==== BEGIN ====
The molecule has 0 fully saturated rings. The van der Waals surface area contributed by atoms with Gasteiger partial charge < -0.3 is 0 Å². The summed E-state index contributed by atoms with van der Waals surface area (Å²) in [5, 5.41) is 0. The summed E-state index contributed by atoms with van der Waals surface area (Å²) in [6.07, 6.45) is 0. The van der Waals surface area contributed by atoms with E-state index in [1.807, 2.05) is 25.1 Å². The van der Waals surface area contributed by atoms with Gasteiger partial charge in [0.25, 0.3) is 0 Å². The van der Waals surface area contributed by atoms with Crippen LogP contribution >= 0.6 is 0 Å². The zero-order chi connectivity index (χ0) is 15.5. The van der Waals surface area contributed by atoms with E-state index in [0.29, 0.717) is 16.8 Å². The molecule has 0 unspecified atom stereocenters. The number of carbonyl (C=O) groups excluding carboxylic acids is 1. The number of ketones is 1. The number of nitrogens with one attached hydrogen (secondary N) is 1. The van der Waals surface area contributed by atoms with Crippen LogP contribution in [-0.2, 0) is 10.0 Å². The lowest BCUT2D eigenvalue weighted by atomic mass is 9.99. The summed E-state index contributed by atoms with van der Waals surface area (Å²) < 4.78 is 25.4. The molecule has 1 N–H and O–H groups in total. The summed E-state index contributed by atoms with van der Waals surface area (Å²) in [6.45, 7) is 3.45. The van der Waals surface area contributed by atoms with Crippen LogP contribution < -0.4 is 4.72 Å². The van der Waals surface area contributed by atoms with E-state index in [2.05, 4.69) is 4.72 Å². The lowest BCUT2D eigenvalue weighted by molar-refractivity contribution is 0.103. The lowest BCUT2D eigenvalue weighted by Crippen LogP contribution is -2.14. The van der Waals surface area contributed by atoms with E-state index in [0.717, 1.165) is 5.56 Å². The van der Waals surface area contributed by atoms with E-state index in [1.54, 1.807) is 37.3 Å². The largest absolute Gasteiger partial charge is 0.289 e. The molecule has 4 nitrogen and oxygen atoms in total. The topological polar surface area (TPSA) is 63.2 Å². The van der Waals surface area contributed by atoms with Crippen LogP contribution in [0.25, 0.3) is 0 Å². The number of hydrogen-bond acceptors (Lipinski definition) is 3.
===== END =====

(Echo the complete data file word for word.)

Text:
The molecule has 0 fully saturated rings. The van der Waals surface area contributed by atoms with Gasteiger partial charge < -0.3 is 0 Å². The summed E-state index contributed by atoms with van der Waals surface area (Å²) in [5, 5.41) is 0. The summed E-state index contributed by atoms with van der Waals surface area (Å²) in [6.07, 6.45) is 0. The van der Waals surface area contributed by atoms with E-state index in [1.807, 2.05) is 25.1 Å². The van der Waals surface area contributed by atoms with Gasteiger partial charge in [0.25, 0.3) is 0 Å². The van der Waals surface area contributed by atoms with Crippen LogP contribution >= 0.6 is 0 Å². The zero-order chi connectivity index (χ0) is 15.5. The van der Waals surface area contributed by atoms with E-state index in [0.29, 0.717) is 16.8 Å². The molecule has 0 unspecified atom stereocenters. The number of carbonyl (C=O) groups excluding carboxylic acids is 1. The number of ketones is 1. The number of nitrogens with one attached hydrogen (secondary N) is 1. The van der Waals surface area contributed by atoms with Crippen LogP contribution in [-0.2, 0) is 10.0 Å². The lowest BCUT2D eigenvalue weighted by atomic mass is 9.99. The summed E-state index contributed by atoms with van der Waals surface area (Å²) < 4.78 is 25.4. The molecule has 1 N–H and O–H groups in total. The summed E-state index contributed by atoms with van der Waals surface area (Å²) in [6.45, 7) is 3.45. The van der Waals surface area contributed by atoms with Crippen LogP contribution < -0.4 is 4.72 Å². The van der Waals surface area contributed by atoms with E-state index in [2.05, 4.69) is 4.72 Å². The lowest BCUT2D eigenvalue weighted by molar-refractivity contribution is 0.103. The lowest BCUT2D eigenvalue weighted by Crippen LogP contribution is -2.14. The van der Waals surface area contributed by atoms with E-state index in [0.717, 1.165) is 5.56 Å². The van der Waals surface area contributed by atoms with E-state index in [1.54, 1.807) is 37.3 Å². The largest absolute Gasteiger partial charge is 0.289 e. The molecule has 4 nitrogen and oxygen atoms in total. The topological polar surface area (TPSA) is 63.2 Å². The van der Waals surface area contributed by atoms with Crippen LogP contribution in [0.25, 0.3) is 0 Å². The number of hydrogen-bond acceptors (Lipinski definition) is 3.